I’m in the process of conducting another eHow experiment so I set up a separate eHow account. No biggie, after all I set up my original account about a year and a half ago, so I’m no stranger to the process.
Imagine my surprise when shortly after setting up the account (within hours), I received several friend requests. No, let me rephrase that. I got a flood of friend requests, about 100 of them. What is going on?
Having been around the internet block a time or two I knew this was a setup for spam. I went through each of the friend requests and approved all but one of them. Within minutes of approving the requests, the messages started coming in.
Some messages were targeted to a wide range of recipients and others were sent to me directly. The usual sign up for Bukisa, please read, rate, recommend and comment, do you want to make real money…signup for HubPages and Bukisa. Here’s my link, and so on…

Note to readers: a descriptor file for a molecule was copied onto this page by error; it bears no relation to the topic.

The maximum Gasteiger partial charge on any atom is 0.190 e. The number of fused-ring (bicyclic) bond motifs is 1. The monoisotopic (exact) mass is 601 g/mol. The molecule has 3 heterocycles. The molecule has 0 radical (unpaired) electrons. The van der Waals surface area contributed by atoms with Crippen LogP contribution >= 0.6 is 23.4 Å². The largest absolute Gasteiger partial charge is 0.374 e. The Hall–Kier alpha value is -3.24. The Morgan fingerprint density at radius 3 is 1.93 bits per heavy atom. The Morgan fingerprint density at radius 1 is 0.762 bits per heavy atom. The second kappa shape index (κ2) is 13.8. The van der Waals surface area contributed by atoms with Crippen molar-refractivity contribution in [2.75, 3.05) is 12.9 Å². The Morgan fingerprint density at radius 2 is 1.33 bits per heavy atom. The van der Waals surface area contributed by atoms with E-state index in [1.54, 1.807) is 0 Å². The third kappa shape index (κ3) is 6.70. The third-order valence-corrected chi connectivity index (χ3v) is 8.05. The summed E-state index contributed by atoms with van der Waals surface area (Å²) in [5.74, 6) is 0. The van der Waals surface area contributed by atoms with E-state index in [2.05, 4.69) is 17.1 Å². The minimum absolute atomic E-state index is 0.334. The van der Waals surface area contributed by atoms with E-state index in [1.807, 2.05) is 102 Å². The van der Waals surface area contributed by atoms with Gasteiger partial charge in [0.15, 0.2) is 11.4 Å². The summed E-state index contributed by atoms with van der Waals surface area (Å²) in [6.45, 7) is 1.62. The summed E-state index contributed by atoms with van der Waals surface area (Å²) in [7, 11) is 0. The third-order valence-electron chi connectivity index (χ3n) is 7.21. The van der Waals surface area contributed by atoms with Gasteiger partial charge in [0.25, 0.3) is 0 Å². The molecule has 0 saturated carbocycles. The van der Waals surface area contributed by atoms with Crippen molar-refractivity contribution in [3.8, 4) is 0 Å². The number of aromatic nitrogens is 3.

No matter which way you slice it, I don’t like spam. I reported the offenders, but I’m not so sure that reporting them does very much over at eHow.
It made me think that if this is what new members are bombarded with when they first sign up with eHow, it’s a wonder that they stay. The avalanche of spam and the technical issues that eHow has recently been plagued with makes one stop and wonder.
Such assaults might steer a newbie down the wrong path. Unscrupulous and self serving emails like the ones I received can make one think that encouraging readers to click on ads or writing spammy How to’s just to earn money is what eHow is all about and it’s not.
eHow Old Timer
Since I consider myself an eHow old timer and have earned a few thousand dollars writing for them, I realize that even with the glitches, software melt downs and occasional late stat updates, it’s a site worth writing for. I’m not taking eHow out of my freelance writing arsenal, but it would be nice if the members would adhere to a higher code of ethics.